USC, with all of its tradition and winning past, can be an intimidating team for some opponents to face.
The Utes say they aren't one of those teams who will enter the Coliseum wide-eyed.
Utah coach Kyle Whittingham, who called USC a "name brand," said the program has an aura about it, but he isn't concerned his team will be intimidated.
"I don't think that's bothered us the last two times we've played them," he said. "I think we've matched them up pretty good and played them very competitively, and I think we were just short of both games."
The Trojans have won 11 national titles, gone to 31 bowl games and produced six Heisman trophy winners in addition to 462 NFL players.
Utah linebacker Jared Norris said he still thinks of great players like Reggie Bush when he thinks about USC, but said the Utes weren't going to treat the Trojans like they were "demi-gods."
They are, after all, another team struggling to find its way in the Pac-12.
"You have to take them as a team and you are looking to win, that is the bottom line," he said. "We're going into every game looking to win."
Utah quarterback Travis Wilson said he felt better on Wednesday than he did during Tuesday's practice. His coach saw noticeable improvement as well.
"If he makes the same progress the next couple days he should be 100 percent," Whittingham said.
Wilson wore a glove during practice to protect his sprained finger and the cuts on his throwing hand. It is up to him to decide whether he wants to wear it in Saturday's game.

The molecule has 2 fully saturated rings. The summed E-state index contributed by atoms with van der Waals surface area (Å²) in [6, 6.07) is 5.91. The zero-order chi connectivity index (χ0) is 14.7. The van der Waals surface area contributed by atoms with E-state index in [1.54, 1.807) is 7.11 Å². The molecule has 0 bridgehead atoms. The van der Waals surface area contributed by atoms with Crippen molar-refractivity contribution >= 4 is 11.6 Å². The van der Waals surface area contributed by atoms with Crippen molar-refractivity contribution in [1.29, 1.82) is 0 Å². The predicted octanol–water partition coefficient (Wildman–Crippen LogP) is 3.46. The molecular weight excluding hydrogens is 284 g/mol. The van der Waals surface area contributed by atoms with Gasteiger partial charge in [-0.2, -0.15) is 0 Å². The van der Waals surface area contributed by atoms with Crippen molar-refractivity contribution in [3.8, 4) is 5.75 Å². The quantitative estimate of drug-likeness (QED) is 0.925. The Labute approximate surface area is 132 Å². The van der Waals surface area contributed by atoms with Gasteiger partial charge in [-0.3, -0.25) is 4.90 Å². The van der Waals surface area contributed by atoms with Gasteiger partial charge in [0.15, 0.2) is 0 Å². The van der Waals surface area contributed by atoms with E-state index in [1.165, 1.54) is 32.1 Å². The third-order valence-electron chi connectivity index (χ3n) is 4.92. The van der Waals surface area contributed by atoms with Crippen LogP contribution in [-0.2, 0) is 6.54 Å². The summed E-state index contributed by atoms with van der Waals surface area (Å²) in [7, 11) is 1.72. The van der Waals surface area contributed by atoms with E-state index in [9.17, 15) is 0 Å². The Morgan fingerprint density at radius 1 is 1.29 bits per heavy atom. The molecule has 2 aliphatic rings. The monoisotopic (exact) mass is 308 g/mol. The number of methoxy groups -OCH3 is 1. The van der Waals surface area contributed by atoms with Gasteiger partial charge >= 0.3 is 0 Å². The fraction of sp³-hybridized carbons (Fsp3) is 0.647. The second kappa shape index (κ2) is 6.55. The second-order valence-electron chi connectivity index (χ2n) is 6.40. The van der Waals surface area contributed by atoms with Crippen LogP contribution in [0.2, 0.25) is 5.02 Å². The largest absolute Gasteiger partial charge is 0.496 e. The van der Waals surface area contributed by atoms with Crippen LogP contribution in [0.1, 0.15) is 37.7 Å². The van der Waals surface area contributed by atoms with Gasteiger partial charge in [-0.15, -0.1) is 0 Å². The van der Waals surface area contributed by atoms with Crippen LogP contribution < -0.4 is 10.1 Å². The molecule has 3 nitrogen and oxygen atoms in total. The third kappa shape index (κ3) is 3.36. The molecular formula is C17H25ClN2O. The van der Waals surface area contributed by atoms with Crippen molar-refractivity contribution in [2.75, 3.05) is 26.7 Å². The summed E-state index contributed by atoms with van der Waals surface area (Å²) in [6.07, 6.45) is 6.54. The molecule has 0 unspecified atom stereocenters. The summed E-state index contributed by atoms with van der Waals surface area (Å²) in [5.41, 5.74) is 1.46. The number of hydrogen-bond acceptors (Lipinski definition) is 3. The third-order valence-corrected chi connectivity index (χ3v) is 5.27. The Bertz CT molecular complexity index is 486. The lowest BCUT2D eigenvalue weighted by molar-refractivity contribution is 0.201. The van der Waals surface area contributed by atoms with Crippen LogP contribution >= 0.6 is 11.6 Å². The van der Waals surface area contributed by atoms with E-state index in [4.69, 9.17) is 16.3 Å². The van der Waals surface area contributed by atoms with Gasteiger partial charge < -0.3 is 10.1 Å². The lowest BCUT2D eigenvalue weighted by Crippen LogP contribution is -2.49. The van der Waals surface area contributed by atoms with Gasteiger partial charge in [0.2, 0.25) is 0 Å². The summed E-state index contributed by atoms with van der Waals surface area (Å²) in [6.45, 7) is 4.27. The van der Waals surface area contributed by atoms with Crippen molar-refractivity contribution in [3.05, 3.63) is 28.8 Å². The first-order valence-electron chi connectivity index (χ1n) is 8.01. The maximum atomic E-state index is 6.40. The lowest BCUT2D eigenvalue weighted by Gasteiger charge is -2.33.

The sophomore was encouraged, not only with the way the hand felt but also with Utah's practice.
"I still have some things to clean up in the throw game but I thought we did a great job on the third down drills the last couple series," he said.
Staying the same
USC receiver Marqise Lee has been hampered by a knee injury recently as he sat out USC's win over Arizona on Oct. 10 then left last week's loss at Notre Dame early.
However, Lee is listed as probable for Saturday. The Utes are expecting him to play, but even if he doesn't it won't change Utah's game plan much, Whittingham said.
"They don't change the route structure when he is out, it's just a different guy, they keep doing the same things," Whittingham said.
Whittingham seemed more worried about Lee's abilities returning kickoffs than anything else.
Lee has five returns for 99 yards.
"He's a dangerous guy," Whittingham said.
The Utes didn't fare so well the last time they faced a dangerous returner, with Stanford's Ty Montgomery returning a kickoff 100 yards.